Zarxio, a recombinant granulocyte colony-stimulating factor used to boost white blood cells after cancer treatments, is the long-awaited biosimilar for filgrastim (Amgen’s Neupogen).
The FDA noted in their briefs that Zarxio was “highly similar” to the brand biologic and had “no clinically meaningful differences between the proposed product and the reference product in terms of safety, purity, and potency”. The FDA stated that “robust” pharmacokinetic and pharmacodynamic comparative studies supported biosimilarity with the original filgrastim.
I’ll admit it, as a pharmacist the topic of biosimilars peaks my interest. Europe has been marketing biosimilars for years now, and the Food and Drug Administration (FDA) is developing long-awaited standards so that this process can be initiated in the U.S. And it looks like this week, the process is finally starting.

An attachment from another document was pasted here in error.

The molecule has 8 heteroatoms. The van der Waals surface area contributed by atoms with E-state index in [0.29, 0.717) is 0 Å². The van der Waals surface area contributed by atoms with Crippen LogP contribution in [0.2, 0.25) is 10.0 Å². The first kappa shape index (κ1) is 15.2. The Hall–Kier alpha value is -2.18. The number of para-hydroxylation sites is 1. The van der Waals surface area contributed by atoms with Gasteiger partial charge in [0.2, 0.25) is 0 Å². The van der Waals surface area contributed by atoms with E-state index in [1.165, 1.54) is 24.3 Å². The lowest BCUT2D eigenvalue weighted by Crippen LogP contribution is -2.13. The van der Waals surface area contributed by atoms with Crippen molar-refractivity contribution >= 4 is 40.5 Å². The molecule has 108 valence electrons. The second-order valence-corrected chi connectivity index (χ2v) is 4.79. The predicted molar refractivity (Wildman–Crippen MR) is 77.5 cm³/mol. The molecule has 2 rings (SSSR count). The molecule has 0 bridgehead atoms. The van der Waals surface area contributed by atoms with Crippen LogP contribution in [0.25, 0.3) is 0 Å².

But there are many questions still to be answered:
- What biologics are in-line to be the first approved biosimilars?
- Where will health care providers find information about biologic interchange with biosimilars?
- How much cheaper will a biosimilar be as compared to its brand counterpart?
- Can pharmacists automatically make a switch between a biologic and a biosimilar without prescriber approval?
The current state of biosimilars, and their FDA standards, is still in process in the U.S. Take a look at our article to review the controversial issues, learn facts about biosimilars, and see upcoming biosimilars in the pipeline for approval down the road.